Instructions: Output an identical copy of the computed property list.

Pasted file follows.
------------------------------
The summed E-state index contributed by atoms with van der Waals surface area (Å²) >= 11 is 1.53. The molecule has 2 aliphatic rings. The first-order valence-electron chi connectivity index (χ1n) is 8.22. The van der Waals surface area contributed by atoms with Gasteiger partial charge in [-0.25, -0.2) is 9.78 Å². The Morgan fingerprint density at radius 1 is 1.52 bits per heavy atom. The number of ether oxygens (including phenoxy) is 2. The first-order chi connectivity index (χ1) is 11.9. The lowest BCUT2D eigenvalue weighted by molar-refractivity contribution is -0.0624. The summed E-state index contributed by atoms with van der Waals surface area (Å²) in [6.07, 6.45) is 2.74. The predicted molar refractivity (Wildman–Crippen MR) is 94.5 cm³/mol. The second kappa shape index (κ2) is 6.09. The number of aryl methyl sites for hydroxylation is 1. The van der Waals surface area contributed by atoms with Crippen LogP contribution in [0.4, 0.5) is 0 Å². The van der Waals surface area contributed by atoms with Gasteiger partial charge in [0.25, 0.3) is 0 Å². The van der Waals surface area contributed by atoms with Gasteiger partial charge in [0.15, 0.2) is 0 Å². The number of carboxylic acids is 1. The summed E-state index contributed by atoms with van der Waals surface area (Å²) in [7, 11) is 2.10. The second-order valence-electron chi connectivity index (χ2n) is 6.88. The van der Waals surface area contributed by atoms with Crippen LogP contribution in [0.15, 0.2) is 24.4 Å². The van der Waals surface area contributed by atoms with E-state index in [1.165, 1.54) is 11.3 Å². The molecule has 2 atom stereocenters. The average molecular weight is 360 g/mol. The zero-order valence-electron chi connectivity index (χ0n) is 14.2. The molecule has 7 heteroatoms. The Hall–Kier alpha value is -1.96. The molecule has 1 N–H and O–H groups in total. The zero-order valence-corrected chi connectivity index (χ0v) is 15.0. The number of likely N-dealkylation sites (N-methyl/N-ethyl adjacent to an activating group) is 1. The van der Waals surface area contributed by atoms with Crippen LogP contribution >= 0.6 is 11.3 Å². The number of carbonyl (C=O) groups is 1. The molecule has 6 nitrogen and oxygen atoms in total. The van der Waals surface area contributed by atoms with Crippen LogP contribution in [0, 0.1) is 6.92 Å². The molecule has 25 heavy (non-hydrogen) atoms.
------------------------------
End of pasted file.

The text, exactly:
The summed E-state index contributed by atoms with van der Waals surface area (Å²) >= 11 is 1.53. The molecule has 2 aliphatic rings. The first-order valence-electron chi connectivity index (χ1n) is 8.22. The van der Waals surface area contributed by atoms with Gasteiger partial charge in [-0.25, -0.2) is 9.78 Å². The Morgan fingerprint density at radius 1 is 1.52 bits per heavy atom. The number of ether oxygens (including phenoxy) is 2. The first-order chi connectivity index (χ1) is 11.9. The lowest BCUT2D eigenvalue weighted by molar-refractivity contribution is -0.0624. The summed E-state index contributed by atoms with van der Waals surface area (Å²) in [6.07, 6.45) is 2.74. The predicted molar refractivity (Wildman–Crippen MR) is 94.5 cm³/mol. The second kappa shape index (κ2) is 6.09. The number of aryl methyl sites for hydroxylation is 1. The van der Waals surface area contributed by atoms with Crippen LogP contribution in [0.4, 0.5) is 0 Å². The van der Waals surface area contributed by atoms with Gasteiger partial charge in [0.25, 0.3) is 0 Å². The van der Waals surface area contributed by atoms with Gasteiger partial charge in [0.15, 0.2) is 0 Å². The number of carboxylic acids is 1. The summed E-state index contributed by atoms with van der Waals surface area (Å²) in [7, 11) is 2.10. The second-order valence-electron chi connectivity index (χ2n) is 6.88. The van der Waals surface area contributed by atoms with Crippen LogP contribution in [0.15, 0.2) is 24.4 Å². The van der Waals surface area contributed by atoms with E-state index in [1.165, 1.54) is 11.3 Å². The molecule has 2 atom stereocenters. The average molecular weight is 360 g/mol. The zero-order valence-electron chi connectivity index (χ0n) is 14.2. The molecule has 7 heteroatoms. The Hall–Kier alpha value is -1.96. The molecule has 1 N–H and O–H groups in total. The zero-order valence-corrected chi connectivity index (χ0v) is 15.0. The number of likely N-dealkylation sites (N-methyl/N-ethyl adjacent to an activating group) is 1. The van der Waals surface area contributed by atoms with Crippen LogP contribution >= 0.6 is 11.3 Å². The number of carbonyl (C=O) groups is 1. The molecule has 6 nitrogen and oxygen atoms in total. The van der Waals surface area contributed by atoms with Crippen LogP contribution in [0, 0.1) is 6.92 Å². The molecule has 25 heavy (non-hydrogen) atoms.